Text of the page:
AUCKLAND - A report has detailed shocking levels of physical violence and neglect towards millions of Pacific Islands children, sparking calls for better-targeted aid programs from countries like New Zealand and Australia
The report team, from combined aid agencies, investigated child-rearing practices in seven Pacific countries, as well as Timor-Leste.
The report found as many as four million children experience violence at home across the Pacific – a staggering 2.8 million in Papua New Guinea alone.
More than half of all sexual violence referred to medical clinics involves children in PNG, where almost one in three parents report beating children “as hard as they can”.
The research also outlines a range of factors that contribute to the abuse, including Pacific societies with high levels of gender inequality; social acceptance of physical punishment of children, weak governance, and growing poverty and inequality.
The report’s authors said the research shows the critical lack of overseas aid invested in programs aimed at ending violence against children, and programs by countries like New Zealand and Australia need to be more targeted.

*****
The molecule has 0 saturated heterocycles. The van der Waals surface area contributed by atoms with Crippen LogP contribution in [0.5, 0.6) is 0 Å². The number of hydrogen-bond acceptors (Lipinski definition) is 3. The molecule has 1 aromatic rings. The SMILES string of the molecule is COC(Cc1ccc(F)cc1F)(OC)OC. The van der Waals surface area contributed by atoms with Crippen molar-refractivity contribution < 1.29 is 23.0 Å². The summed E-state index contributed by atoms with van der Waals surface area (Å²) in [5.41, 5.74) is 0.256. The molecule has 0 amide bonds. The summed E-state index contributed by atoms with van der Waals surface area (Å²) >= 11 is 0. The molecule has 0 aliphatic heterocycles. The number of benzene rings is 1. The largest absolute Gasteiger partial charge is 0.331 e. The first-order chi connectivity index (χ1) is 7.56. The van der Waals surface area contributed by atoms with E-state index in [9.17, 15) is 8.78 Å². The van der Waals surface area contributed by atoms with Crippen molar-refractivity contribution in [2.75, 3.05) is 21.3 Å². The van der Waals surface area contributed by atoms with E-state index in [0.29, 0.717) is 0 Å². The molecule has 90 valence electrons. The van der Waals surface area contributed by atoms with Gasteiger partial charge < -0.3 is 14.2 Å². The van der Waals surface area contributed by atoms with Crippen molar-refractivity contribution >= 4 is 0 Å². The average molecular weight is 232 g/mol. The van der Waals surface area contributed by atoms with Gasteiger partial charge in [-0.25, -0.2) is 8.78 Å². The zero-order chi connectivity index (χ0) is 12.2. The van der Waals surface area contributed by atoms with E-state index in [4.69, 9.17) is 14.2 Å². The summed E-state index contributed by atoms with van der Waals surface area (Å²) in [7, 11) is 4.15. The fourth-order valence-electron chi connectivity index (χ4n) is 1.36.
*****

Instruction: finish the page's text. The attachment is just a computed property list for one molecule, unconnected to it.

Carsten Bockemuehl, World Vision’s advocacy campaigns lead for the Pacific, said the study painted a “pretty bleak picture” of regional and donor governments that had failed to prioritise children’s rights.
“It’s a massive development issue that is really negatively impacting on children and societies as a whole,” he said.
Around 0.1% of all Australian foreign aid to the Pacific and Timor-Leste in 2017 was directed to programs specifically addressing violence against children, according to aid group Save The Children, which claimed just K7.8 million was spent in total by all foreign donors “on this critical issue”.
Bockemuehl said violence against children will make societies less prosperous and will exacerbate risks to health and criminal justice systems and that there needed to be a “rebalancing” of aid priorities in the Pacific.
“It’s actually an economic issue, it makes countries poorer, so that’s why, out of the many competing priorities in developing countries, we just advocate for violence to be recognised as a critical development issue.”